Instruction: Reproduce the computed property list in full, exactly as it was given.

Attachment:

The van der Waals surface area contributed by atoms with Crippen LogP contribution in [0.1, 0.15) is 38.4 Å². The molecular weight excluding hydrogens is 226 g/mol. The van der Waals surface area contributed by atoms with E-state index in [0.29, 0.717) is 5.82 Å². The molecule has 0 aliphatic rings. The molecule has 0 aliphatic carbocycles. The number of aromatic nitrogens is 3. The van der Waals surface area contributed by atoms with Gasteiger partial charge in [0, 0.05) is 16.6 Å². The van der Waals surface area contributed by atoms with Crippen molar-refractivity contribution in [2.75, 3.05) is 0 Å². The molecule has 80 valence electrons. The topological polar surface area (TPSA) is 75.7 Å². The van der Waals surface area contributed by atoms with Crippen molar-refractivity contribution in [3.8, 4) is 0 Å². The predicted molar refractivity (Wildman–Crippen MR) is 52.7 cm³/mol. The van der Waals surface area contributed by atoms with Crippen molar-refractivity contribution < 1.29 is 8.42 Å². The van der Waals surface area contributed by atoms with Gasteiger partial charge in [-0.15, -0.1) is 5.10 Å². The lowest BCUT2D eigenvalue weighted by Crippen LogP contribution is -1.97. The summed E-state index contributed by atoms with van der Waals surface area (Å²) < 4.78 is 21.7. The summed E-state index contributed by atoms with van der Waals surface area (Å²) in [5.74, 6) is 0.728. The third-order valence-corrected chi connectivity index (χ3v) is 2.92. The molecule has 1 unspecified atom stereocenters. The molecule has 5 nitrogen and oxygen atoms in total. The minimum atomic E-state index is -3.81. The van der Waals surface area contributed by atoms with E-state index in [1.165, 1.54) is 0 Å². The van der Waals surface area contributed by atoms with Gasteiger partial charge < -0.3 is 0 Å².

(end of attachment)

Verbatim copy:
The van der Waals surface area contributed by atoms with Crippen LogP contribution in [0.1, 0.15) is 38.4 Å². The molecular weight excluding hydrogens is 226 g/mol. The van der Waals surface area contributed by atoms with E-state index in [0.29, 0.717) is 5.82 Å². The molecule has 0 aliphatic rings. The molecule has 0 aliphatic carbocycles. The number of aromatic nitrogens is 3. The van der Waals surface area contributed by atoms with Gasteiger partial charge in [0, 0.05) is 16.6 Å². The van der Waals surface area contributed by atoms with Crippen molar-refractivity contribution in [2.75, 3.05) is 0 Å². The molecule has 80 valence electrons. The topological polar surface area (TPSA) is 75.7 Å². The van der Waals surface area contributed by atoms with Crippen molar-refractivity contribution in [3.8, 4) is 0 Å². The predicted molar refractivity (Wildman–Crippen MR) is 52.7 cm³/mol. The van der Waals surface area contributed by atoms with Crippen molar-refractivity contribution < 1.29 is 8.42 Å². The van der Waals surface area contributed by atoms with Gasteiger partial charge in [-0.15, -0.1) is 5.10 Å². The lowest BCUT2D eigenvalue weighted by Crippen LogP contribution is -1.97. The summed E-state index contributed by atoms with van der Waals surface area (Å²) < 4.78 is 21.7. The summed E-state index contributed by atoms with van der Waals surface area (Å²) in [5.74, 6) is 0.728. The third-order valence-corrected chi connectivity index (χ3v) is 2.92. The molecule has 1 unspecified atom stereocenters. The molecule has 5 nitrogen and oxygen atoms in total. The minimum atomic E-state index is -3.81. The van der Waals surface area contributed by atoms with E-state index in [1.165, 1.54) is 0 Å². The van der Waals surface area contributed by atoms with Gasteiger partial charge < -0.3 is 0 Å².